Again though, there is a Ďhoweverí. Playing this game requires so much travel and movement that even the most incredible scenery will begin to pall. As an example, when Lydia enters the main hall early in the game, she must climb a huge, magnificent, dark blue, stone-covered stairway. Anyone playing this game will look up that stairway and feel all the appropriate 'oohs and aahs'. The only trouble with it is that it is really tall and there are many dozens of steps. And so after Lydia climbed up and down those steps about thirty times, the staircase was not impressive anymore. It was just another long part of the trip to wherever she was going.
Even as I end this I realize that I have summed up very little, but that concept seems to accurately reflect my impressions of Keepsake. All through the game, and even after I finished it, I wasnít sure exactly what I thought. The game has elements of genius and elements of carelessness. It has entertaining puzzles, simple puzzles, and one or two very awkward puzzles. The plots are all interesting, but there are too many of them. The voices are rather poor, but the graphics are magnificent. I fear that if it were possible to take all the good and all the bad that is in this game and somehow calculate an average, the person doing that would come to the conclusion that, despite all its hype and promise, Keepsake, while indeed beautiful, winds up being just... adequate.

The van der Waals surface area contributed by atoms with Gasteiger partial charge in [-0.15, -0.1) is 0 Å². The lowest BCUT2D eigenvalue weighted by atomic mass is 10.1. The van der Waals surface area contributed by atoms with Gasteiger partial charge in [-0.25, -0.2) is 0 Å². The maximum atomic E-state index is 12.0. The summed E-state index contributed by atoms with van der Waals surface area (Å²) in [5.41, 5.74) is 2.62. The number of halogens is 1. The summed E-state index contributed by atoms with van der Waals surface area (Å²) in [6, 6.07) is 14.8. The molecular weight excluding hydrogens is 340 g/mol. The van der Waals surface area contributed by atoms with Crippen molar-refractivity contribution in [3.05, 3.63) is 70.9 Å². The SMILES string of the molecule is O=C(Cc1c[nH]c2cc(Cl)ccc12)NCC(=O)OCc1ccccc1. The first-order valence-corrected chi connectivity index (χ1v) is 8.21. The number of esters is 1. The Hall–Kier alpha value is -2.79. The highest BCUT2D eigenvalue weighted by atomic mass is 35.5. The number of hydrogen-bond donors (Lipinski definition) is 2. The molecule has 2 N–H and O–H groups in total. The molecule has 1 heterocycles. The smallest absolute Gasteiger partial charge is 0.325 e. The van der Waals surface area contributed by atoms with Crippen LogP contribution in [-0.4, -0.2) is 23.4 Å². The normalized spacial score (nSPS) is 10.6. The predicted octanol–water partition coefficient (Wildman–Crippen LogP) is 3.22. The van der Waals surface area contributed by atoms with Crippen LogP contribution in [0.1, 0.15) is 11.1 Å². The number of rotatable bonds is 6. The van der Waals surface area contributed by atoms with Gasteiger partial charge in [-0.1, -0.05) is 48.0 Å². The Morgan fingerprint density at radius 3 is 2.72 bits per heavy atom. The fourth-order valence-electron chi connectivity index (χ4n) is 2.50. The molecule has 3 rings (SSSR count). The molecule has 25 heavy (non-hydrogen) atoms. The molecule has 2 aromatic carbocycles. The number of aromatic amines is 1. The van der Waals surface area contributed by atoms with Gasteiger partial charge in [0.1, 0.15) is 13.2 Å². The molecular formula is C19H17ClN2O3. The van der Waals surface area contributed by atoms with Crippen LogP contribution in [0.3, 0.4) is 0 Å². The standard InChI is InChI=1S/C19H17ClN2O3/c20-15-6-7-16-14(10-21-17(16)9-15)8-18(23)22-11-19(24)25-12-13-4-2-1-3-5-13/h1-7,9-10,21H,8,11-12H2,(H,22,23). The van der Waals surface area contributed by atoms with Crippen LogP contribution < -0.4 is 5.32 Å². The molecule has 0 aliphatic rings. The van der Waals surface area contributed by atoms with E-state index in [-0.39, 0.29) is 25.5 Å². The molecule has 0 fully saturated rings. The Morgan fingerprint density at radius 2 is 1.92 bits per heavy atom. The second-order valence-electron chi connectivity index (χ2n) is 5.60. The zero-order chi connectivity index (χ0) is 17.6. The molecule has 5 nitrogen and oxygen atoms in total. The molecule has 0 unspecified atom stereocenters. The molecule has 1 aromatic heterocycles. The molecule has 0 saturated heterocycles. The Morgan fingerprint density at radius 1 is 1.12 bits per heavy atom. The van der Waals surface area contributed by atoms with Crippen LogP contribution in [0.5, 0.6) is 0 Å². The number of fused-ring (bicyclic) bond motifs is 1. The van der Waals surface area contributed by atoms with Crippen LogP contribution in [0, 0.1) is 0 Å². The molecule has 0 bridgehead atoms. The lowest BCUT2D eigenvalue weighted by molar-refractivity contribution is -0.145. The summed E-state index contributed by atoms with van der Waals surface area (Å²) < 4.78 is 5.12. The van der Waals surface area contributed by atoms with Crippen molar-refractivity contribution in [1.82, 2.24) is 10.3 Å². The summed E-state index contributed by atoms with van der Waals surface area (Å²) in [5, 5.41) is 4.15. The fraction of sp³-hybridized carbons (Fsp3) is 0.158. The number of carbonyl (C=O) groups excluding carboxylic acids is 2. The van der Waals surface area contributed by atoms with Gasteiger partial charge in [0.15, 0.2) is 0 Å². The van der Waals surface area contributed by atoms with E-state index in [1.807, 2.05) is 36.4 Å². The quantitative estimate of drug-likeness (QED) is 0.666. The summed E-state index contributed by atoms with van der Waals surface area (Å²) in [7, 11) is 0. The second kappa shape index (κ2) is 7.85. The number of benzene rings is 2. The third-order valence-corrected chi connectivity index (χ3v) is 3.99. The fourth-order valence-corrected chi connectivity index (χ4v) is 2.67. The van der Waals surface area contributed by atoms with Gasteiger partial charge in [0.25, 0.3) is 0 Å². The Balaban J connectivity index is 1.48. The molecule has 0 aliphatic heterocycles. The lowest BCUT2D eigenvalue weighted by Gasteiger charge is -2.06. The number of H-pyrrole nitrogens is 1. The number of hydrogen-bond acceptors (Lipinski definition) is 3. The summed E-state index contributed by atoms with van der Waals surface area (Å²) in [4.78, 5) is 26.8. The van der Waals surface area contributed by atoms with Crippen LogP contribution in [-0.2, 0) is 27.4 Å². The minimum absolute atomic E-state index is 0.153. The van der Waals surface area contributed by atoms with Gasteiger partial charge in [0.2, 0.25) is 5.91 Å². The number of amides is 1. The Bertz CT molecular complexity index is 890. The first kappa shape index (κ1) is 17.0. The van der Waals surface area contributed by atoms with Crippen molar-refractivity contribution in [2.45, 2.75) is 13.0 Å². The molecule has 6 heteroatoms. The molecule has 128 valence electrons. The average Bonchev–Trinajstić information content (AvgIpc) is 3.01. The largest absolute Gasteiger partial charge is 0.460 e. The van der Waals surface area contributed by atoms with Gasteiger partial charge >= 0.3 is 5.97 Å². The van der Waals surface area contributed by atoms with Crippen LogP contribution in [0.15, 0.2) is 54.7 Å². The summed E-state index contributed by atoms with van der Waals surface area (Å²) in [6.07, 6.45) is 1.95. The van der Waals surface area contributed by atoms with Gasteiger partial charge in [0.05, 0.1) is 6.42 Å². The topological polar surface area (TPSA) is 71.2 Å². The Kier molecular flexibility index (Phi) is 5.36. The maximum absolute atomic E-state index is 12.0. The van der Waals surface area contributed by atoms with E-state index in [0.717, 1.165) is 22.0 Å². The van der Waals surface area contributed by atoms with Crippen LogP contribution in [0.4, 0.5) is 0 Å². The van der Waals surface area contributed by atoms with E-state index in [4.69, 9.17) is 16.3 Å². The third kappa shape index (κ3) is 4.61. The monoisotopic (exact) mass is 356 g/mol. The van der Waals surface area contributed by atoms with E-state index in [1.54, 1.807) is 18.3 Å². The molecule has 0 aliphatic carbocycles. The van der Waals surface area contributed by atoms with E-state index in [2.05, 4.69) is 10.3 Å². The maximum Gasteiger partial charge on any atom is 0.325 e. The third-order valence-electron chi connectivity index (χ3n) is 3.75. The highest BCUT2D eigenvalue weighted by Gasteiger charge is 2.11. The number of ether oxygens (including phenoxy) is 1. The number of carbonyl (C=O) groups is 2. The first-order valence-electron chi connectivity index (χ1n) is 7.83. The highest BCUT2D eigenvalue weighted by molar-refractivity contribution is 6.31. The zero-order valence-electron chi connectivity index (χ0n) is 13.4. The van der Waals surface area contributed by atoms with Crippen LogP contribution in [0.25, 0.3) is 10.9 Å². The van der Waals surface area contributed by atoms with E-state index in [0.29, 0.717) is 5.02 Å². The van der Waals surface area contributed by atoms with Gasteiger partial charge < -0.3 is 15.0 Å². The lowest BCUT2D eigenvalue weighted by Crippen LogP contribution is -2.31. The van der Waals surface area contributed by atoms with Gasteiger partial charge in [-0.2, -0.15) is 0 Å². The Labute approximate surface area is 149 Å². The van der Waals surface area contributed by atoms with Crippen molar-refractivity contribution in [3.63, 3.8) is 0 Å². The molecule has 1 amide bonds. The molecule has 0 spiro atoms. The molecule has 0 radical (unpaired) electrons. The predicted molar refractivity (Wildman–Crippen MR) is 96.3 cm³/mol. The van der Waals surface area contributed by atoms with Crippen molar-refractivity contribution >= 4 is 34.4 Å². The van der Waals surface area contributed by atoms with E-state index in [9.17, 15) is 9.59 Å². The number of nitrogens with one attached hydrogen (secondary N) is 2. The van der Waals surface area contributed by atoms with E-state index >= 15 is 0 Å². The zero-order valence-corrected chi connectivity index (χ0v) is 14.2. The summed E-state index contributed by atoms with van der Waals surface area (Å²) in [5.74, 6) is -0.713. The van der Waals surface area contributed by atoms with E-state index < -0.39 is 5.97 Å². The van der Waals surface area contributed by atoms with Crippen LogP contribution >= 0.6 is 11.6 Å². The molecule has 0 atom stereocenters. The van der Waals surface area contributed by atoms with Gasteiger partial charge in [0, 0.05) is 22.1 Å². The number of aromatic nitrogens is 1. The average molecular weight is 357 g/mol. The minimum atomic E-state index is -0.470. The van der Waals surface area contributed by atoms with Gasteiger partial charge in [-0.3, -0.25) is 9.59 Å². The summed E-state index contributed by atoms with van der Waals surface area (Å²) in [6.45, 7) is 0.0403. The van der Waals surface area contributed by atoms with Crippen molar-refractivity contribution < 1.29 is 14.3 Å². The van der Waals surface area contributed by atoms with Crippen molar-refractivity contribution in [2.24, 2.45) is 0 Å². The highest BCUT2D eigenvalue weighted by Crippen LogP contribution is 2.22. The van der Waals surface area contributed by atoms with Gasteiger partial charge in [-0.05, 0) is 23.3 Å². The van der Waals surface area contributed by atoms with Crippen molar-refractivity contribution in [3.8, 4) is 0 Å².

© May 2006 Mark Hasley
Visit the Official Keepsake Website to learn more about the story, view more fantastic screenshots and more.
Developed (2006) by Wicked Studios and published by The Adventure Company.
Rated: E for Everyone (mild language)
Minimum System Requirements:
PC: 1 GHz Pentium III or AMD Athlon Processor; Windows 2000 / ME / XP; 256 MB RAM (512 MB on Windows XP); 4X CD-ROM Drive (or PC DVD-ROM Drive); 32 MB 3D Accelerated Video Card (NVIDIA GeForceô or ATI); 100% DirectXģ Compliant (EAX Recommended) Sound Card; 1.4 GB of Free Hard Drive Space; DirectX 9.0; Mouse, Keyboard and Speakers